Australian analysis demonstrates low rates of saving, threatening long term recovery of retail sales

This from Micheal Evans in the Sydney Morning Post: “Just when retailers thought things couldn’t get much worse, along comes a piece of analysis that raises the prospect of the ordeal having a way to run yet.

It’s a widely held view that households have been saving aggressively as they bring their income and spending back into alignment. And, so the theory goes, they will eventually start spending when they are satisfied they have their debt under control.

But Simon Warner and Andrew Scott from AMP have taken a long-term view of the household savings ratio over 50 years that shows savings remain below historical levels.

In graphical form, they show how the household savings ratio bounced around between 10 per cent and 15 per cent from 1959 until the mid-1980s .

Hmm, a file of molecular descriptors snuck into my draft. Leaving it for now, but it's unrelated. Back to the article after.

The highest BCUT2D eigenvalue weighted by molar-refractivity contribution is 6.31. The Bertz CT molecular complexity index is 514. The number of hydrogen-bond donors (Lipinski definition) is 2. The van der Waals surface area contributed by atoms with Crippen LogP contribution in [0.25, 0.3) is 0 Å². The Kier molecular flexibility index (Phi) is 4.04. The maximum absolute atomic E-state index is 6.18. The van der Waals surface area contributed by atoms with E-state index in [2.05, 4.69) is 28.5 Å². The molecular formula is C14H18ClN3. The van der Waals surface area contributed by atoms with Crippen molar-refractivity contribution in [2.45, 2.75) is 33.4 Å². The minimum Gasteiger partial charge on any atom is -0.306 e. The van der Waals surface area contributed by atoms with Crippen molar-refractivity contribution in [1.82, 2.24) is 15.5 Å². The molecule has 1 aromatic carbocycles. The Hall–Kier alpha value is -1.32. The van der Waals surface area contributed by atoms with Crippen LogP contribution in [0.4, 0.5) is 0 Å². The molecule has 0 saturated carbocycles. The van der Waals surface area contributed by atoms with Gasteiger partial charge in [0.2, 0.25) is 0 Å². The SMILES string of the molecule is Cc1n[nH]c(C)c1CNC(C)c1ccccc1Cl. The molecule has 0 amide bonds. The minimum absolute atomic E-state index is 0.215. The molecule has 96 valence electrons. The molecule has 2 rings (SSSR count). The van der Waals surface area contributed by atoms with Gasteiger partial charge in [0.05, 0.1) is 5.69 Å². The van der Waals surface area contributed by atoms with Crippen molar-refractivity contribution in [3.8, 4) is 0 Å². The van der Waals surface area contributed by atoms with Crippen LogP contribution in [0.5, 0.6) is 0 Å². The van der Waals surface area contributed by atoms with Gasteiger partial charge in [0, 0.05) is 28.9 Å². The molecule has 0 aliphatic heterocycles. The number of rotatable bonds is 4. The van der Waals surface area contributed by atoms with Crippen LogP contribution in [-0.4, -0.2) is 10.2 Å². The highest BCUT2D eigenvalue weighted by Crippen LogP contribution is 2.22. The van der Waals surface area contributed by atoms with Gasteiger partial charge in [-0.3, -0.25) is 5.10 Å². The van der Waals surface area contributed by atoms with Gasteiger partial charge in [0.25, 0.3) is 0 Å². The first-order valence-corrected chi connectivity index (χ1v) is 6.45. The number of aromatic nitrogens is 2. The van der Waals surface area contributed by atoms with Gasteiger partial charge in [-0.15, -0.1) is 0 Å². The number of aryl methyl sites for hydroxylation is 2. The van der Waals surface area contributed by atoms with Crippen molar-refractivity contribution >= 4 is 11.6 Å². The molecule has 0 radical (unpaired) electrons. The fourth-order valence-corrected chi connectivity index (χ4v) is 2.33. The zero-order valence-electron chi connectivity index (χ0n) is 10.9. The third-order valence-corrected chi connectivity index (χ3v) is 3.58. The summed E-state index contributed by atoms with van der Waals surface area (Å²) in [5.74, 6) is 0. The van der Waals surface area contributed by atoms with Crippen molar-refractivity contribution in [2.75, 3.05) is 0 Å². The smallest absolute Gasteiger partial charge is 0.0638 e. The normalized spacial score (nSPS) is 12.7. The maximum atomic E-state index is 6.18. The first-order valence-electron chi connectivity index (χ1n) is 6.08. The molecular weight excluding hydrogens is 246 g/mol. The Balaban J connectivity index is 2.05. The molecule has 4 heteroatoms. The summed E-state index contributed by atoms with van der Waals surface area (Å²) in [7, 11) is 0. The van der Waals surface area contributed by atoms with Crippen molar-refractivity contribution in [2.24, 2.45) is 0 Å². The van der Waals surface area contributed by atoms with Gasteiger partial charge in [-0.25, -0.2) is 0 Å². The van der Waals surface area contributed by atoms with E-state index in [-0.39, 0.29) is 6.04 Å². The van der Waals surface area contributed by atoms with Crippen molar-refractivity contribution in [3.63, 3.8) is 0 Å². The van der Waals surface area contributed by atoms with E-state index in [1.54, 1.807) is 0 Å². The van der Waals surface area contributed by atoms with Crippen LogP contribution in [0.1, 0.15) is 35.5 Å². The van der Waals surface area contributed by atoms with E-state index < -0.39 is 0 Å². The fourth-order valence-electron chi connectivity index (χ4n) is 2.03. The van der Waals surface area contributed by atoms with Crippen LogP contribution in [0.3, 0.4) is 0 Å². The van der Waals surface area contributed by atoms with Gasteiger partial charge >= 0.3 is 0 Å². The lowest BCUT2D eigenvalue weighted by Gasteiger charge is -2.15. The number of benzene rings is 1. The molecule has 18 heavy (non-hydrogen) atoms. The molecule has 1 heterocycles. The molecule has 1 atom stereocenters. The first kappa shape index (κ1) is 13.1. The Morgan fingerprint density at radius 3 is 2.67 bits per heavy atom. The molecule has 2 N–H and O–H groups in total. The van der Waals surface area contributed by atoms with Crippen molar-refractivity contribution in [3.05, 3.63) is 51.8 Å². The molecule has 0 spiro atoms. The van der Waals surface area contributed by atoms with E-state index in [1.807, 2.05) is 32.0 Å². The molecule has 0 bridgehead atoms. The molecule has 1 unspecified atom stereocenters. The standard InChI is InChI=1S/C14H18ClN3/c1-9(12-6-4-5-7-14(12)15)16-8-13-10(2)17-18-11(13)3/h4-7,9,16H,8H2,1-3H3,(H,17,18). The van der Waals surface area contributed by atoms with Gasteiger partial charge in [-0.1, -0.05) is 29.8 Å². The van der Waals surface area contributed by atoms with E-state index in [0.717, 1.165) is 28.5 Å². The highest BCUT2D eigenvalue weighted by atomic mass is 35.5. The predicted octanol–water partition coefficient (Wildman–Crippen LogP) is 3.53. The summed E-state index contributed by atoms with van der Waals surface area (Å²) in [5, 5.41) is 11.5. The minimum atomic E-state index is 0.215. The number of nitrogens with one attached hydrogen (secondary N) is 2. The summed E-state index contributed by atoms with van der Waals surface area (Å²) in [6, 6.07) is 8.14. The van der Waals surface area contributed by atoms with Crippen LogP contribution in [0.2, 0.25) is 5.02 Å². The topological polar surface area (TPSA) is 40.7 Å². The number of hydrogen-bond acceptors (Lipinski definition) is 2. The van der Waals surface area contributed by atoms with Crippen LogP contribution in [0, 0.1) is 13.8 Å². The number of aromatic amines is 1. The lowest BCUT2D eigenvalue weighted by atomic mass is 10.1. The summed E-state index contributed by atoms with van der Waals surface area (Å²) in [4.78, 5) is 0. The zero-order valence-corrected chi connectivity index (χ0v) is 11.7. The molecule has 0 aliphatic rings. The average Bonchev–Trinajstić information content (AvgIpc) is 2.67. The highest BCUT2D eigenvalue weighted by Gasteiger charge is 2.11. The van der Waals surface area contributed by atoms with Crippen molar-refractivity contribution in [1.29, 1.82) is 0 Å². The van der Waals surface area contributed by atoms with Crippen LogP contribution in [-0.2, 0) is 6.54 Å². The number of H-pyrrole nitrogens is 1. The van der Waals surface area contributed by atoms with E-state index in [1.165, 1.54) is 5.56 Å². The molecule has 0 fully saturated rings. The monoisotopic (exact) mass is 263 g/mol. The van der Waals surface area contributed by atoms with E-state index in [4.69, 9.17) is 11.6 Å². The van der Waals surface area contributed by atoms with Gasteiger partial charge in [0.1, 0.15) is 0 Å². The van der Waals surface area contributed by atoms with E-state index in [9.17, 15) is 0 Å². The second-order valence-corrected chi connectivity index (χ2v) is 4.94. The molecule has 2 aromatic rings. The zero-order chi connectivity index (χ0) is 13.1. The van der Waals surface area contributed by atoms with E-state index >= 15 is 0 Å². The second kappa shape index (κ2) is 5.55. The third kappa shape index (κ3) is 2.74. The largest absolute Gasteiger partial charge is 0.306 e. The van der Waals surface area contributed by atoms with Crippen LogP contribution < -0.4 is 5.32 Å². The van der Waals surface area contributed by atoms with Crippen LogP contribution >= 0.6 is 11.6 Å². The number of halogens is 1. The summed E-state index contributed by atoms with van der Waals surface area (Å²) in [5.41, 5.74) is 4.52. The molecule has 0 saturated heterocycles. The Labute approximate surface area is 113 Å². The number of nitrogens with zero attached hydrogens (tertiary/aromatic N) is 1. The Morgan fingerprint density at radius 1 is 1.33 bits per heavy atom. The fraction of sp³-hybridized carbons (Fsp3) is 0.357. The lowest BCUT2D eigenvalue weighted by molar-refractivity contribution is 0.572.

It then began to drop dramatically, falling below 10 per cent and sliding to virtually nil by 2000 when savings rates went negative as the era of cheap debt flourished.

For much of the past decade, savings rates have been between negative 5 per cent and plus 5 per cent .

Now in the wake of the financial crisis, they have jumped back strongly to between 5 per cent and 10 per cent. Warner and Scott point out that while in the US and Europe deleveraging of household balance sheets was forced, in Australia it has been done against the backdrop of a stronger economy.

So while retailers are hoping consumers can amass ”considerable firepower for future spending via a much strengthened balance sheet”, AMP ponders whether savings rates will return to the higher levels of the past 50 years.

The analysts conclude that the savings rate increase ”has been meaningful” and note that ”the risks around the savings rate remain to the upside”. Something unlikely to cheer struggling retailers being buffered by anaemic demand and structural challenges from online sellers.”

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